ABC has terminated its relationship with celebrity chef Mario Batali.
"While we remain unaware of any type of inappropriate behavior involving him and anyone affiliated with our show, ABC takes matters like this very seriously as we are committed to a safe work environment and his past behavior violates our standards of conduct," the spokesperson said.
Batali stepped away from his business and The Chew earlier this week after four women accused him of groping them inappropriately in an article published by the Eater New York.
And in Tuesday's New York Times expose on The Spotted Pig, a high-end NYC restaurant of which Batali was a frequent visitor, the number of sexual misconduct allegations against him increased even higher, as past and present employees told reporters "they regularly experienced or witnessed sexual aggression by Mr. Batali there."
The article details the ugly world behind the scenes at supposedly "high class" establishments like The Spotted Pig. The West Village hot spot is known for being a key social center point for the city's elite, and employees say they were expected to put up with catcalls, wandering hands, and outright physical advances from the owner Ken Friedman and his powerful friends.
Former employees called the restaurant's VIP space "the rape room."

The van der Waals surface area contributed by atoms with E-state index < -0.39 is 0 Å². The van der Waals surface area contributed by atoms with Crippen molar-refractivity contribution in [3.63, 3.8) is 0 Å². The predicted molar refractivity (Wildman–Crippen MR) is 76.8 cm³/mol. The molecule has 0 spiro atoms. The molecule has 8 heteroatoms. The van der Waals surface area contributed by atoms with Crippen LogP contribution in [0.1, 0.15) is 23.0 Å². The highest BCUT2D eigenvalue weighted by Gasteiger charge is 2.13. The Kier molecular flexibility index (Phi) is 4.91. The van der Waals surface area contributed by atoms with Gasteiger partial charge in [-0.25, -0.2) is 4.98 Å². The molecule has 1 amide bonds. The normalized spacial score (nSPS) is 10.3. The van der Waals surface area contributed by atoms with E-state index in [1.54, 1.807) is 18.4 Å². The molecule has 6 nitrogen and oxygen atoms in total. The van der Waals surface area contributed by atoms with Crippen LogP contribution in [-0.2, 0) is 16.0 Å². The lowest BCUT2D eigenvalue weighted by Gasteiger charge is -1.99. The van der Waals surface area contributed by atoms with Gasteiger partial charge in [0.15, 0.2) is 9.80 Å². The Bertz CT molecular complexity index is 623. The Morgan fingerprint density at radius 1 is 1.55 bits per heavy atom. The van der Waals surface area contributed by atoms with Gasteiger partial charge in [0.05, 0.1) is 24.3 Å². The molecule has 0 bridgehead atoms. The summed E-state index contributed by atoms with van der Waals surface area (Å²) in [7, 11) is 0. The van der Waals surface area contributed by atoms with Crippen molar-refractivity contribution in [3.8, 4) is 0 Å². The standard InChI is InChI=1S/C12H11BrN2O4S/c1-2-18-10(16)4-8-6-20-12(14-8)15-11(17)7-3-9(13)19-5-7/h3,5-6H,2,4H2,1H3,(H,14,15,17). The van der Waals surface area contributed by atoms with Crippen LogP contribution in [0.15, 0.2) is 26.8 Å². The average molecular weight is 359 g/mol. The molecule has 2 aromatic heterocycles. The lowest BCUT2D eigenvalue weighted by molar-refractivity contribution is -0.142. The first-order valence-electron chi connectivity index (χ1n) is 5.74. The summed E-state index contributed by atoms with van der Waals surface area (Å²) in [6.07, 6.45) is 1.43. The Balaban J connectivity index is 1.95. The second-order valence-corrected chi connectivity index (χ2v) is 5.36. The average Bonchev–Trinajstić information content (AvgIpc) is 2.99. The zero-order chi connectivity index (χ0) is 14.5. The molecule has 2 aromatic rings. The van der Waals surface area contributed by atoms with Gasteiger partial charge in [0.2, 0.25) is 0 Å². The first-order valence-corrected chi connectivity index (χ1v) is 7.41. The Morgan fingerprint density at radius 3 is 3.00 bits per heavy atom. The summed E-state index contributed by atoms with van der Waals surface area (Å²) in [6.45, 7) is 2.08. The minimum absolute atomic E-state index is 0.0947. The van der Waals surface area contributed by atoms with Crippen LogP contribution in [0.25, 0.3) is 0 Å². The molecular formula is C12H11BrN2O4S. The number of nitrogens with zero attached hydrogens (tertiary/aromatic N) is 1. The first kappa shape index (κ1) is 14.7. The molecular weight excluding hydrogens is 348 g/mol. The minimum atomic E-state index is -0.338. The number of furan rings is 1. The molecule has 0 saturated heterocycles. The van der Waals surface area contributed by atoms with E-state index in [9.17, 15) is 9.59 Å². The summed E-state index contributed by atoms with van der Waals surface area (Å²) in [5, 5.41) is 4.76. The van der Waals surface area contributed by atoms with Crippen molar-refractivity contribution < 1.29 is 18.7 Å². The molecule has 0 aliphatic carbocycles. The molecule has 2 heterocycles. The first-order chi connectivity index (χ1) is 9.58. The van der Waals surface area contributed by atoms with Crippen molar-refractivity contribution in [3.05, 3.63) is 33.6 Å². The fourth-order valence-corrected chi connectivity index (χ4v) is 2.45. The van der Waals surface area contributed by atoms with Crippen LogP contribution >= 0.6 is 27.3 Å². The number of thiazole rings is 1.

Batali owns B&B Hospitality Group with Joe Bastianich, which provides support to around 24 restaurants around the world, and in October 2017, a B&B employee reported inappropriate behavior by Batali to the company. The report marked the first formal complaint against the chef and the company says Batali was reprimanded and required to undergo training.
In a statement to Eater, Batali said that he is stepping away from the day-to-day operations of his businesses for an unspecified period of time and did not deny all of the claims against him.
"I apologize to the people I have mistreated and hurt. Although the identities of most of the individuals mentioned in these stories have not been revealed to me, much of the behavior described does, in fact, match up with ways I have acted," the statement reads. "That behavior was wrong and there are no excuses. I take full responsibility and am deeply sorry for any pain, humiliation or discomfort I have caused to my peers, employees, customers, friends and family."
"I know my actions have disappointed many people," he concluded. "The successes I have enjoyed are owned by everyone on my team. The failures are mine alone. To the people who have been at my side during this time — my family, my partners, my employees, my friends, my fans — I am grateful for your support and hopeful that I can regain your respect and trust. I will spend the next period of time trying to do that."